"If such a complex European region gets an impression that we are not serious with the European perspective, we will experience, sooner rather than later, what we saw in the Balkans during the 1990s," Juncker said on Friday.
In the 1990s, the former Yugoslavia, which was comprised chiefly of Serbs, Croats and Muslims, was caught in Europe's deadliest conflict since World War II, marked by many war crimes, including ethnic cleansing and crimes against humanity. A large number of Bosnian Muslim men and boys were systematically massacred by Bosnian Serb forces during the conflicts.
Juncker, who was speaking at the Austrian parliament in Vienna, said the history of the 1990s still has not been overcome in the Balkans.
Only two former Yugoslav states, Slovenia and Croatia, had been accepted by the EU.
Bosnia, Albania, Serbia, Macedonia, Montenegro and Kosovo, which were currently at different stages of accession talks with the European Union, do not feel the EU is serious about offering them future membership.
Membership negotiations have officially started with Serbia and Montenegro. Albania and Macedonia were on the waiting list for accession talks and classified as "candidate countries". Muslim-majority Bosnia-Herzegovina and Kosovo were listed as "potential candidates".
Last December, Juncker announced that expanding into the Balkans was vital to maintain stability on the European continent and he expected Serbia and Montenegro to join the bloc by 2025.
Nevertheless, the road to full EU membership for those states was "still very long," Juncker said.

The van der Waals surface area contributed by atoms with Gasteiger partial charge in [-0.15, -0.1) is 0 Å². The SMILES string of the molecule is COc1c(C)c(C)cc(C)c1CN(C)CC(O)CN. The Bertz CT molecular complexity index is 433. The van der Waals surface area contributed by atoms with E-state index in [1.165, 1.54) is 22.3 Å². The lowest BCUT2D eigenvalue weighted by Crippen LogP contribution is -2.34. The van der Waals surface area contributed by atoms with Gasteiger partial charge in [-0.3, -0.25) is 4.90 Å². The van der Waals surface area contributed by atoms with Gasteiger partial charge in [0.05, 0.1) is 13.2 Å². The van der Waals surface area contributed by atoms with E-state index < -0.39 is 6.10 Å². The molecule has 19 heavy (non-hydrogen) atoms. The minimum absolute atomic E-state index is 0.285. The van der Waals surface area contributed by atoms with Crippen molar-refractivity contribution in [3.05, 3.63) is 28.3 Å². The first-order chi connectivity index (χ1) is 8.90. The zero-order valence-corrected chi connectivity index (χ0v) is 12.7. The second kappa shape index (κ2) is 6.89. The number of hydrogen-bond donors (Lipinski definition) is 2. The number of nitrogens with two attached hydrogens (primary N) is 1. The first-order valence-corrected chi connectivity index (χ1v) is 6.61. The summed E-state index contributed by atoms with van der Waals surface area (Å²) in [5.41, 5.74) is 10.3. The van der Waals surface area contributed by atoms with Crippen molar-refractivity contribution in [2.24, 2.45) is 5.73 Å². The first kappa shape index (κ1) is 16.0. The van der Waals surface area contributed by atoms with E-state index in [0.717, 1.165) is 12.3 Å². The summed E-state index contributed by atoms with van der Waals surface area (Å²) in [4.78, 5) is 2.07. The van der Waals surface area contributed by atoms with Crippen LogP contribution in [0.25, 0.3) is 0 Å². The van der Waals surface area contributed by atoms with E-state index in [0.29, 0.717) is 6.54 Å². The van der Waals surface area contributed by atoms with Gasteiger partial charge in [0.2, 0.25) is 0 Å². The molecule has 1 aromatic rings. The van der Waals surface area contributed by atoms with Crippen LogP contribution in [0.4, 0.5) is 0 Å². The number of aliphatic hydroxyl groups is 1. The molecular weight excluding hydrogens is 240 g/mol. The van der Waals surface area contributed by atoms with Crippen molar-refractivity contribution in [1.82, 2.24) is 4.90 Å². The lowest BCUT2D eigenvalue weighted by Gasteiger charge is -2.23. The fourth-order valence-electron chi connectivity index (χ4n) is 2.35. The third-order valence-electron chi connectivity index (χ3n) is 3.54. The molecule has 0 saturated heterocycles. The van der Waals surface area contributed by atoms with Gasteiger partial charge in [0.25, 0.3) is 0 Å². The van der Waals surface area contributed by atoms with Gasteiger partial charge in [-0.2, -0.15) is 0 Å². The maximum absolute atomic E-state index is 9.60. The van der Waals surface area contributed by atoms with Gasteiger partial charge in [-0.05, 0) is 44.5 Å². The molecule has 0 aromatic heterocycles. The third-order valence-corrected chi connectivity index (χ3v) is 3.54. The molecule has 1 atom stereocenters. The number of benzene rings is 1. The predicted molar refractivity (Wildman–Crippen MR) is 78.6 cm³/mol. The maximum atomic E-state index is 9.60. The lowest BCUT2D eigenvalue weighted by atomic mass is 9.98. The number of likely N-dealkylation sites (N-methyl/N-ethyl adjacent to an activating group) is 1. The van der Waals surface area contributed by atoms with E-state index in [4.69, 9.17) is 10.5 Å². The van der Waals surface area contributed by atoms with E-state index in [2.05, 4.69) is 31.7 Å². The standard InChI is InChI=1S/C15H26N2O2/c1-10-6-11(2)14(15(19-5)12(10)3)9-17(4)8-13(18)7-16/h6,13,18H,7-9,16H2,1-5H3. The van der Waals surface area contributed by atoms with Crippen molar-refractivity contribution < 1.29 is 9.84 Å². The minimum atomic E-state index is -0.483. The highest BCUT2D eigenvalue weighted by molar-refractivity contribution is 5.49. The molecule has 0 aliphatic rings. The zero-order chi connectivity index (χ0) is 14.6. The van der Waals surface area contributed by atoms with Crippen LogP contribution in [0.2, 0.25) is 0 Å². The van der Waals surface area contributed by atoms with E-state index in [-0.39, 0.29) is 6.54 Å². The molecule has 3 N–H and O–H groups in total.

While some of the countries had made progress, "that progress still hasn't gone far enough."
He suggested that the EU could offer the states a sort of "economic area where they can partially behave as they will eventually do as full member states."
Juncker pointed out that he didn't think any of the six Balkan countries would attain full membership "before 2025, and even then it won't be quick". The EU must "tend to the west Balkans intensively and help where necessary," the EU Commission chief said.
It should "ensure it is understood that all border conflicts between the west Balkan states must be resolved before the membership can be attained," he said.
Among the most pressing issues is the status of Kosovo, which unilaterally declared independence from Serbia in 2008.
Kosovo is currently recognized by 117 countries as an independent state, including the United States and most members of the European Union, or the EU. Five of the 28 EU member countries, namely Spain, Slovakia, Cyprus, Romania, and Greece, have not recognized Kosovo’s independence from Serbia.
Serbia still sees Kosovo as part of its territory and has the support of Russia and China.